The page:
Of course, Banff also is a wonderful setting for those who take their leisure in a more relaxed manner, with multiple opportunities for shopping, museum hopping, walking or hiking in the Canadian Rockies, or just being inspired by an excellent conference in a magnificent setting.

Banff International Conferences on Behavioural Science Themes

Links to previous years’ programs are provided when available

  • 2016 School Mental Health: Challenges and Emerging Opportunities
  • 2015 Autism in Transition
  • 2014 Preventing Bullying through Promoting Healthy Relationships
  • 2013 Psychological Health in the Workplace
  • 2012 Fetal Alcohol Spectrum Disorder: Challenges in Practice, Research and Policy
  • 2011 Disseminating Evidence-Based Practices in Children’s Mental Health
  • 2010 Autism Spectrum Disorders:  New Directions in Research, Clinical Practice and Policy
  • 2009 Psychopathic Traits in Youth: Research and Practice
  • 2008 Effective Early Learning Practices: Research, Policy and Practice
  • 2007 Anxiety and Depression in Children and Adolescents
  • 2006 Violence in the Lives of Children and Families
  • 2005 Child and Adolescent Mental Health: Evidence-Based Interventions
  • 2004 Terrifying Experiences: Resilience and Vulnerability to Psychological Trauma
  • 2003 Effective Programs for Early Child Development: Linking Research to Policy and Practice
  • 2002 Adolescent Substance Abuse: Innovative Approaches to Prevention and Treatment
  • 2001 Emotional Self-Regulation: Development, Successes and Failures
  • 2000 Resilience: Children, Families and Communities
  • 1999 Suicide: Prediction, Prevention and Intervention
  • 1998 Empirically Supported Therapies: Best Practice in Professional Psychology
  • 1997 Stress: Vulnerability and Resiliency
  • 1996 Best Practice: Developing and Promoting Empirically Validated Interventions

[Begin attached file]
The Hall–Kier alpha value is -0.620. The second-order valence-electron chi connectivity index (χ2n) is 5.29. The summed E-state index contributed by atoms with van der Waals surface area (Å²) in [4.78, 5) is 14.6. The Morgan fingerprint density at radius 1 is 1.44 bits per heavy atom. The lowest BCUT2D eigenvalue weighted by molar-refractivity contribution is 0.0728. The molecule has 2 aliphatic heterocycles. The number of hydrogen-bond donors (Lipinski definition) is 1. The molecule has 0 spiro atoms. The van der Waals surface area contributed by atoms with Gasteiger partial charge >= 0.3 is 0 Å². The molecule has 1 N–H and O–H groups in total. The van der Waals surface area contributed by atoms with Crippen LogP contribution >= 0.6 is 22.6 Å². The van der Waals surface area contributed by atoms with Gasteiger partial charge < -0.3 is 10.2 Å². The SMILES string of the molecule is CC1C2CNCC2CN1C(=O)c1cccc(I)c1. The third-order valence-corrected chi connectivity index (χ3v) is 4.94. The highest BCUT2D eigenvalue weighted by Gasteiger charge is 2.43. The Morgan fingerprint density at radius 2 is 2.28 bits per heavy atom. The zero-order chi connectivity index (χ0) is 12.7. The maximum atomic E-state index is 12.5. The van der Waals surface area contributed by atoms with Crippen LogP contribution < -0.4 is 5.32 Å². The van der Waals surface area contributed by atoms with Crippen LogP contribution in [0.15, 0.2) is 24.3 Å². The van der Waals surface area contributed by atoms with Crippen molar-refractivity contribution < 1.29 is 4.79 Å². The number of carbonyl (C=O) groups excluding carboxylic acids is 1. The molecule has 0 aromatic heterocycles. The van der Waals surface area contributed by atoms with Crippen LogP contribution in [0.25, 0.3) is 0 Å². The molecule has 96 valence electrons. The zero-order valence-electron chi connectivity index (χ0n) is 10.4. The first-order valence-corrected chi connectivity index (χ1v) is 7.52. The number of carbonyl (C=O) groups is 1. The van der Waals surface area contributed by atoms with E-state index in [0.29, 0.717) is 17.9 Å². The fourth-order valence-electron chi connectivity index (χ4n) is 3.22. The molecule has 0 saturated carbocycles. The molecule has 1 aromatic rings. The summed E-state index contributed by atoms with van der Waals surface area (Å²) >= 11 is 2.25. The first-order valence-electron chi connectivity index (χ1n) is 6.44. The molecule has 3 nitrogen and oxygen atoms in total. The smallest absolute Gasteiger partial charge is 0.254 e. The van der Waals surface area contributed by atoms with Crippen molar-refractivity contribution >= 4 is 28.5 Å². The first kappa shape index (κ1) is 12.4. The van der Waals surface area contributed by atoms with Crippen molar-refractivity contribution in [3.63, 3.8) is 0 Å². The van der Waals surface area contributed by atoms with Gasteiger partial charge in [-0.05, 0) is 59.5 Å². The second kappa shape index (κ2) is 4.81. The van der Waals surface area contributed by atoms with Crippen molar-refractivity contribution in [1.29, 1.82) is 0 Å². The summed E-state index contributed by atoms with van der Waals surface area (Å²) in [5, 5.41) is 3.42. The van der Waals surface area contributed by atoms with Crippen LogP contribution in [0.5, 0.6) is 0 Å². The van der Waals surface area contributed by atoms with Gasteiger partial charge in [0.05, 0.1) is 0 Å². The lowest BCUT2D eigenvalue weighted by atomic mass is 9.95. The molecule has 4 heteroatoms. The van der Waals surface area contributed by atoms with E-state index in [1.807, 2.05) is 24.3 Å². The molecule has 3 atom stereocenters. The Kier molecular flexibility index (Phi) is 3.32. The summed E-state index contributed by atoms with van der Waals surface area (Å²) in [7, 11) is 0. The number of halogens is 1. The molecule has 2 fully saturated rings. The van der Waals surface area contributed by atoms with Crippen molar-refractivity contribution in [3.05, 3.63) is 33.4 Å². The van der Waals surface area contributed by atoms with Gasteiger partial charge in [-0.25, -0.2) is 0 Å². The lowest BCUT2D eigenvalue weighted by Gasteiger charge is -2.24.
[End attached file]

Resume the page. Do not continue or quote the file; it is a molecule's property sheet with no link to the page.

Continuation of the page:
• 1995 Child Abuse: New Directions in Prevention and Treatment across the Lifespan
  • 1994 Prevention and Early Intervention: Child Disorders, Substance Abuse, and Delinquency
  • 1993 Anxiety and Depression in Children and Adults
  • 1992 State of the Art in Cognitive-Behaviour Therap
  • 1991 Addictive Behaviours across the Lifespan: Prevention, Treatment, and Policy Issues
  • 1990 Aggression and Violence throughout the Lifespan
  • 1989 Psychology, Sport, and Health Promotion
  • 1988 Behaviour Disorders of Adolescence: Research, Intervention, and Policy in Clinical and School Settings
  • 1987 Early Intervention in the Coming Decade
  • 1986 Health Enhancement, Disease Prevention, and Early Intervention: Biobehavioural Perspectives
  • 1985 Social Learning and Systems Approaches to Marriage and the Family
  • 1984 Education in “1984”
  • 1983 Childhood Disorders: Behavioural-Developmental Approaches
  • 1982 Advances in Clinical Behaviour Therapy
  • 1981 Essentials of Behavioural Treatments for Families
  • 1980 Adherence, Compliance, and Generalization in Behavioural Medicine
  • 1979 Violent Behaviour: Social Learning Approaches to Prediction, Management, and Treatment
  • 1978 Behavioural Medicine: Changing Health Lifestyles
  • 1977 Behavioural Systems for the Developmentally Disabled
  • 1976 Behavioural Self-Management Strategies, Techniques, and Outcomes
  • 1975 The Behavioural Management of Anxiety, Depression and Pain
  • 1974 Behaviour Modification and Families and Behavioural Approaches to Parenting
  • 1973 Evaluation of Behavioural Programs in Community, Residential, and School Settings
  • 1972 Behaviour Change: Methodology, Concepts, and Practice
  • 1971 Implementing Behavioural Programs for Schools and Clinics
  • 1970 Services and Programs for Exceptional Children and Youth
  • 1969 Ideal Mental Health Services